The body of interdisciplinary scholarship examining the causes and consequences of environmental inequality assesses both the socioeconomic determinants of toxic pollution exposure and how this exposure relates to adverse community outcomes. Although environmental justice (EJ) scholars agree that (1) inequities in pollution exposure exist by both race and class and (2) these exposures result in adverse community outcomes from both health and quality-of-life standpoints, few studies look into how patterns change over time. Our group will work closely with the SESYNC data science experts to build a cyberinfrastructure system that will both allow researchers to answer socio-temporal research questions and produce exploratory visualization—a vantage point where new discovery can occur. By creating this type of integrated cyberinfrastructure, we will gain new insights into the relationship between socially structured correlates and environmental injustice from both scholarly and actionable science points-of-view.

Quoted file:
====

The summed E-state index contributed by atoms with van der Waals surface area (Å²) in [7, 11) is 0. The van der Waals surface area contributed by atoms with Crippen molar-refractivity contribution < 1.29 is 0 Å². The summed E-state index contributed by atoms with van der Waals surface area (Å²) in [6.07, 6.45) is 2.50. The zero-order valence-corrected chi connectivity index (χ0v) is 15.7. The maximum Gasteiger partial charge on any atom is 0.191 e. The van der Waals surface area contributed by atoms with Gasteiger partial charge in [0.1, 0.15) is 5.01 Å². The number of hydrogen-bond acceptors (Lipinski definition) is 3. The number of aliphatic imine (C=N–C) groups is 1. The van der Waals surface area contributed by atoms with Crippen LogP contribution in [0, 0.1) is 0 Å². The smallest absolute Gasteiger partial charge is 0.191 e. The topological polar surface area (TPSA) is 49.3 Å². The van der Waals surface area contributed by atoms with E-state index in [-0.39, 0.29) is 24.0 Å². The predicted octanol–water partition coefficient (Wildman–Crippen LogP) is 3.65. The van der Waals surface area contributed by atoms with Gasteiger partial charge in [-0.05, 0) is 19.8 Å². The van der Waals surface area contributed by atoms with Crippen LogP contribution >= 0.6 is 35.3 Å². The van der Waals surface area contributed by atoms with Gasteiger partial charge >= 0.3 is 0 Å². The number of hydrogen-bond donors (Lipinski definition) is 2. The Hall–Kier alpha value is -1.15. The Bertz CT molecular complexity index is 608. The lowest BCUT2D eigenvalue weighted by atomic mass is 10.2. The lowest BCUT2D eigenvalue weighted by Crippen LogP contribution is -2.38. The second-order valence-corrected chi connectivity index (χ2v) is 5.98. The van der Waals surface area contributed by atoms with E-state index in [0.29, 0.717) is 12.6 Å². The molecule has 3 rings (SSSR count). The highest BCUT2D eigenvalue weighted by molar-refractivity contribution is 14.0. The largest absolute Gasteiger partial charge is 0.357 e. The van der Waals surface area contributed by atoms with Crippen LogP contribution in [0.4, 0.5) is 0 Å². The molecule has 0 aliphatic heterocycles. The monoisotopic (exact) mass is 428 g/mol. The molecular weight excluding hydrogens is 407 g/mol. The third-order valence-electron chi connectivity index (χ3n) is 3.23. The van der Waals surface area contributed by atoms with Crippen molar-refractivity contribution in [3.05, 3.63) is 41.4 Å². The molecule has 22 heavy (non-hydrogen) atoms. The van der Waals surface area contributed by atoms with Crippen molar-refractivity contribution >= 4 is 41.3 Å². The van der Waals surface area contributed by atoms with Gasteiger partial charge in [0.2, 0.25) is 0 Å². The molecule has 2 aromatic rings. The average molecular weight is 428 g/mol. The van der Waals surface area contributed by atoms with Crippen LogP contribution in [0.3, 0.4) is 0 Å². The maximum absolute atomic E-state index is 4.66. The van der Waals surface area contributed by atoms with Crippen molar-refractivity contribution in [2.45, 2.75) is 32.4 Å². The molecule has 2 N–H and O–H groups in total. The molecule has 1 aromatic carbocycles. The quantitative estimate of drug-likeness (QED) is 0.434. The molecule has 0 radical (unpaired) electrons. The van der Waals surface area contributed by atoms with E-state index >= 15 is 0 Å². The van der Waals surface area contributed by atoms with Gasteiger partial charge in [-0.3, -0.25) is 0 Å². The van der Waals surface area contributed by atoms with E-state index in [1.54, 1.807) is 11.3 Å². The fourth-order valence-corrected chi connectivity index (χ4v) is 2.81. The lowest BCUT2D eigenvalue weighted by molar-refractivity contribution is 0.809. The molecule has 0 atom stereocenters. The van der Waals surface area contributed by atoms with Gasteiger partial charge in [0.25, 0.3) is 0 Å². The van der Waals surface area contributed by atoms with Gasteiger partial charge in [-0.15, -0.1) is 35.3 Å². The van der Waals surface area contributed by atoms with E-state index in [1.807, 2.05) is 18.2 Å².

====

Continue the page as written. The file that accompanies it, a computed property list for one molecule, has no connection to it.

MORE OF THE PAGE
|Resource Title||Brief Summary|
|Measuring Environmental Inequality||
Apr 01, 2016
Article published in Ecological Economics.
|Greenhouse 100 Polluters Index (2016 Report, Based on 2014 Data)||
Apr 01, 2016
Data found on the Political Economy Research Institute (PERI) website.